Not sure how informative all of the opinions actually are.  I would be more interested in the opinion of the guy testing it at the world cup.  Short of that, all I want to know is when I can place my pre-order.

Too true regarding predicting what the 7DII will actually have in it.

I just like learning all the info about AA Filters, CFAs, ADCs, read noise, et cetera. Even with conflicting arguments back and forth, the preponderance of info gives me a clearer picture of how works a Bayer-type sensor, even if some of the uber-technical details are up for debate.

EOS Bodies / Re: New Sensor Tech in EOS 7D Mark II [CR2]
« on: June 20, 2014, 11:53:57 AM »
This has been another informative thread -- I'm learning a lot. Thanks guys and gals, especially jrista and others on the in-depth tech talk. Very cool stuff.

My guess is that if there's a big improvement in image quality from the sensor, it's probably produced on a new fab. That could also explain the delay in getting the 7DII out the door and perhaps the absence of patents that would point to something totally new.

On the patents things, there is another way they could bring something "totally new" (at least for Canon). They could license or buy a patent from another company. Any thoughts on this? Does Canon take too much pride in their own development to do this? Do they not need to because of the technology they're already working on? Is it still just market dominance that allows them to not need to make a huge leap? (Something tells me that while market dominance might mean they don't need to release a new leap in tech, it doesn't mean they aren't furiously working on developing new tech all the time.)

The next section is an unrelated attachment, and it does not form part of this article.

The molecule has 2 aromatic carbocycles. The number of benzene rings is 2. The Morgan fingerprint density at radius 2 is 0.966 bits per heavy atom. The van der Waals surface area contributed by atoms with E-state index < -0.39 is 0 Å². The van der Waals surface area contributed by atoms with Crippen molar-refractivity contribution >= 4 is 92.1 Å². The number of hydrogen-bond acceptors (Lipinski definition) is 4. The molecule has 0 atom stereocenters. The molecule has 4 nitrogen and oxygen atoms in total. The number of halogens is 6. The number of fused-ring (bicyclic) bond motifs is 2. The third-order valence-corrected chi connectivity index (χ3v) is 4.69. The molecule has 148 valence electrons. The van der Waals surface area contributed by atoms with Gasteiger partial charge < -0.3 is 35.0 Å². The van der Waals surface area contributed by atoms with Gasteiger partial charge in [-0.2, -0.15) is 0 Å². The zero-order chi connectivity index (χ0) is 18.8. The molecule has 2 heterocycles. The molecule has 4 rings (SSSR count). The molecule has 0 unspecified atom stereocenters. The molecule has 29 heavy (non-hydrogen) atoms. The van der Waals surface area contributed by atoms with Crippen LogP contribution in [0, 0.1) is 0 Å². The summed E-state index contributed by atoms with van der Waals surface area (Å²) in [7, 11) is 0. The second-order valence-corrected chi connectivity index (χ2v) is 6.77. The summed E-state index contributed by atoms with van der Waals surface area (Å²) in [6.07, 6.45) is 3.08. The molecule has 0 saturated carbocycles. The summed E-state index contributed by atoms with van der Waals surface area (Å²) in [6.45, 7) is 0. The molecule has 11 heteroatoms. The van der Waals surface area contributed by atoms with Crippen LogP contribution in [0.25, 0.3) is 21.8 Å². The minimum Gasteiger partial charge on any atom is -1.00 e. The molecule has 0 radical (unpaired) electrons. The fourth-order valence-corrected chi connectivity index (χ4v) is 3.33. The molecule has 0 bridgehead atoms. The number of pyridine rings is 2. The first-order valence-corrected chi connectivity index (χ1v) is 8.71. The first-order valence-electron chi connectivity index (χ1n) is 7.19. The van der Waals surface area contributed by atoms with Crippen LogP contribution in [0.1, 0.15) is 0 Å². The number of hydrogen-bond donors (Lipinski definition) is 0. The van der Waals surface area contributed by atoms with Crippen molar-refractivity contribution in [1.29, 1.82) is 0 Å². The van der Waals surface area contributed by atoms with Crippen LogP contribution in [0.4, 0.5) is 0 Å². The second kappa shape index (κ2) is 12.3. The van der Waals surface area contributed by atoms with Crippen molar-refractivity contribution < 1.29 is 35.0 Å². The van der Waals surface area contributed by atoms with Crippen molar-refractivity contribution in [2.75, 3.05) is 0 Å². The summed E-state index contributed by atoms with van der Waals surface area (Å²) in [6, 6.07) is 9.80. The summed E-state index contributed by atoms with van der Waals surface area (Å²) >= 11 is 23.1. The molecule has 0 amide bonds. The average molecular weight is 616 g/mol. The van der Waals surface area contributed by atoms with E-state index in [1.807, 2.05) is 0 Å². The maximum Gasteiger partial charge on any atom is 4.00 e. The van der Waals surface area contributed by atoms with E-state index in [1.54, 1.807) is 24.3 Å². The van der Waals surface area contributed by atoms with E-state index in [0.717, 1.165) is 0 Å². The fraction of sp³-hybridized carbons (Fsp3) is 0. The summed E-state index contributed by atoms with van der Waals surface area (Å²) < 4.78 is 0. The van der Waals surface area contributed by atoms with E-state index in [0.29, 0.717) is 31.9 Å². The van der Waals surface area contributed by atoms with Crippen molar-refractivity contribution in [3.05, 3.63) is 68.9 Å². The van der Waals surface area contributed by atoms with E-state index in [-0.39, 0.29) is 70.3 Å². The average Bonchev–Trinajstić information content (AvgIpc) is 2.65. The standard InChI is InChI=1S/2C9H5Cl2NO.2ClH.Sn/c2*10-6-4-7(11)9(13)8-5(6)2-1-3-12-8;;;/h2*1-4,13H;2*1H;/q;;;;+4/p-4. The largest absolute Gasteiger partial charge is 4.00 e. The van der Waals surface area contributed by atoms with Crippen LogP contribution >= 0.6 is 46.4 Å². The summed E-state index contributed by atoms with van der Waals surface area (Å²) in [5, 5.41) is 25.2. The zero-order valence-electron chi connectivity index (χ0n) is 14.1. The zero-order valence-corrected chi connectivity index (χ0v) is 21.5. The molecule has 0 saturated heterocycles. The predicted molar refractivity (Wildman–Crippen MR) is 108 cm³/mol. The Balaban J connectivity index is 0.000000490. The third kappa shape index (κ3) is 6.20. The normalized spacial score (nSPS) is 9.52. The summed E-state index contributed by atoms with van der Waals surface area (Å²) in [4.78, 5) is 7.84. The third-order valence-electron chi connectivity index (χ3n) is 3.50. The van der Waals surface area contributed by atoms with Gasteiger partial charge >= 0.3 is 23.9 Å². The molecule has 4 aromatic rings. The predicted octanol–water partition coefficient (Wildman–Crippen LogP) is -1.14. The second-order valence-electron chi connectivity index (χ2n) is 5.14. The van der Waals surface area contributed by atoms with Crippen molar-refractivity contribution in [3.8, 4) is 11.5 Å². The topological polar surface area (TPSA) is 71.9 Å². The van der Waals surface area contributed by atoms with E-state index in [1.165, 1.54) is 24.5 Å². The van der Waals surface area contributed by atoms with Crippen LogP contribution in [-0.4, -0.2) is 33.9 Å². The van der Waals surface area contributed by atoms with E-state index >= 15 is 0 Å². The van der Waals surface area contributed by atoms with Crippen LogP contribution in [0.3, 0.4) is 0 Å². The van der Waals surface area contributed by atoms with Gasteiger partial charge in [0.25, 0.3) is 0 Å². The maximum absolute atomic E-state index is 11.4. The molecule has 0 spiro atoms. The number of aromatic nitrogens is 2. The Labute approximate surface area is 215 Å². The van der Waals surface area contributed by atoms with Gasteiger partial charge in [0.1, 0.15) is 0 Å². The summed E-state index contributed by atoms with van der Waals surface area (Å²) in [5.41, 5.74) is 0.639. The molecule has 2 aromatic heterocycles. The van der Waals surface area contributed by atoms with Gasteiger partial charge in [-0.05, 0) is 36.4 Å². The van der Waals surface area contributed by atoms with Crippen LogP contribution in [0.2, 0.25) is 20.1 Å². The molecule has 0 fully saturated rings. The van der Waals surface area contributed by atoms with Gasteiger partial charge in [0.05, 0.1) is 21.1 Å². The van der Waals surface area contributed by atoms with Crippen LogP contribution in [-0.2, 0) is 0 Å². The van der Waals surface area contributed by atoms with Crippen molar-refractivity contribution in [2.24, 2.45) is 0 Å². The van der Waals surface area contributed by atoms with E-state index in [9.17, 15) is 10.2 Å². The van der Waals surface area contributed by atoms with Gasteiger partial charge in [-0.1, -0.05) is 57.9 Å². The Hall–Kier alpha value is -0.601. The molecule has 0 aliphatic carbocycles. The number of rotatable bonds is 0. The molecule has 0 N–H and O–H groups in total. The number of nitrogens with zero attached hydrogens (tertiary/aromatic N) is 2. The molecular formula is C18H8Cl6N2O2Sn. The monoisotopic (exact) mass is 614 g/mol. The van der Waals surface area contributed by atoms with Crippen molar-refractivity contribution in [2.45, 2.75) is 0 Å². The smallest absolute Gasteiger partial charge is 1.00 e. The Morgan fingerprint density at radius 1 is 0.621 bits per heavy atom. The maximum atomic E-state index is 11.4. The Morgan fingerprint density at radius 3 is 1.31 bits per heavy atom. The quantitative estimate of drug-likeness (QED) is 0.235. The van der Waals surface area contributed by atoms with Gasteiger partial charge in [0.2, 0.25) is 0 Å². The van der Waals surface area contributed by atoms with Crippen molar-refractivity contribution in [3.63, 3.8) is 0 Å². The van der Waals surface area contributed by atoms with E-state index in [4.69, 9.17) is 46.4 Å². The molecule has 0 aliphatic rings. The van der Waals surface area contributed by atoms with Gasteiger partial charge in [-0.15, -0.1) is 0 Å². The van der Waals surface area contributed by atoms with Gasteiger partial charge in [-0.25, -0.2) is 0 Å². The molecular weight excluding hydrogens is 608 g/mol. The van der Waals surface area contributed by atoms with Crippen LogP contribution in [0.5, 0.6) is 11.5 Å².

Anyway, I'm still guessing new fab, but what do you think? Any chance some other company's patent technology shows up in a new killer sensor for the 7DII?

Rule 2:  This thread will undoubedly fall victim to one of the classic blunders!  The most famous of which is "never get involved in a land war in Asia," but only slightly less well-known is this: "Never quote The Princess Bride in a CR Forum thread, it's a sure way to get a thread locked."

LOL...I clearly can't choose the thread in front of me!

...but I will anyway.  :P

#1: Yes, for now. In the long run, I'd love to see as many pixels as possible as long as:

  • It does not take us backward in low-light performance
  • Processing power and storage capacities increase to accommodate it
  • Price for said power and space are reasonably affordable

#2: Most of the time we don't. It would be nice, though, some day, to only rarely hit the technical limitations of exposure for a scene so more creativity can go into composition than exposure.